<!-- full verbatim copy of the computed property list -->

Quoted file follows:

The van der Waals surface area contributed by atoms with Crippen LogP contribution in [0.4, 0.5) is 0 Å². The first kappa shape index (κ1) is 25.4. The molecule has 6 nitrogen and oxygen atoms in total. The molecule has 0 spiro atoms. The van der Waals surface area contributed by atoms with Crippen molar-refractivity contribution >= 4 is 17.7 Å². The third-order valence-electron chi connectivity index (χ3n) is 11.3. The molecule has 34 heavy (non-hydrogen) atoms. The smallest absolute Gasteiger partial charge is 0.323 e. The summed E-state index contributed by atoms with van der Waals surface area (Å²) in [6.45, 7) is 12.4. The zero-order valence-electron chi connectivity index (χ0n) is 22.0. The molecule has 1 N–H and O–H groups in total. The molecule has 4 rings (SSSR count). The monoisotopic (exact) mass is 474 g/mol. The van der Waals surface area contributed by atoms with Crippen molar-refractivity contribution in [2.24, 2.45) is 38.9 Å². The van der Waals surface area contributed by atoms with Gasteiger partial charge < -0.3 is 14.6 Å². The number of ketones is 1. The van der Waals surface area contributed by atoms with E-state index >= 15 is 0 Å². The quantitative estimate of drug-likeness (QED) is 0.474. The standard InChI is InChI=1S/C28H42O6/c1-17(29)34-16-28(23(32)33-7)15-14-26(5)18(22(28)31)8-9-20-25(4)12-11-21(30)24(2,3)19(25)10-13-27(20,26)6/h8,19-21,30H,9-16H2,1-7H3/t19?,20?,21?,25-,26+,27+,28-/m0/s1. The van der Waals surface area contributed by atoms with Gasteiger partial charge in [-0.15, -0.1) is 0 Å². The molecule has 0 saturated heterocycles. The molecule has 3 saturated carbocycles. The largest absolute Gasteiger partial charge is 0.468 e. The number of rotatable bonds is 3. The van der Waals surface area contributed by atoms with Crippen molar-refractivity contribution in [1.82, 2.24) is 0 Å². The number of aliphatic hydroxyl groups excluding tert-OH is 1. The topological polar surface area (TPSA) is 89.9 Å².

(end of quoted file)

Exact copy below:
The van der Waals surface area contributed by atoms with Crippen LogP contribution in [0.4, 0.5) is 0 Å². The first kappa shape index (κ1) is 25.4. The molecule has 6 nitrogen and oxygen atoms in total. The molecule has 0 spiro atoms. The van der Waals surface area contributed by atoms with Crippen molar-refractivity contribution >= 4 is 17.7 Å². The third-order valence-electron chi connectivity index (χ3n) is 11.3. The molecule has 34 heavy (non-hydrogen) atoms. The smallest absolute Gasteiger partial charge is 0.323 e. The summed E-state index contributed by atoms with van der Waals surface area (Å²) in [6.45, 7) is 12.4. The zero-order valence-electron chi connectivity index (χ0n) is 22.0. The molecule has 1 N–H and O–H groups in total. The molecule has 4 rings (SSSR count). The monoisotopic (exact) mass is 474 g/mol. The van der Waals surface area contributed by atoms with Crippen molar-refractivity contribution in [2.24, 2.45) is 38.9 Å². The van der Waals surface area contributed by atoms with Gasteiger partial charge < -0.3 is 14.6 Å². The number of ketones is 1. The van der Waals surface area contributed by atoms with E-state index >= 15 is 0 Å². The quantitative estimate of drug-likeness (QED) is 0.474. The standard InChI is InChI=1S/C28H42O6/c1-17(29)34-16-28(23(32)33-7)15-14-26(5)18(22(28)31)8-9-20-25(4)12-11-21(30)24(2,3)19(25)10-13-27(20,26)6/h8,19-21,30H,9-16H2,1-7H3/t19?,20?,21?,25-,26+,27+,28-/m0/s1. The van der Waals surface area contributed by atoms with Gasteiger partial charge in [-0.15, -0.1) is 0 Å². The molecule has 0 saturated heterocycles. The molecule has 3 saturated carbocycles. The largest absolute Gasteiger partial charge is 0.468 e. The number of rotatable bonds is 3. The van der Waals surface area contributed by atoms with Crippen molar-refractivity contribution in [1.82, 2.24) is 0 Å². The number of aliphatic hydroxyl groups excluding tert-OH is 1. The topological polar surface area (TPSA) is 89.9 Å².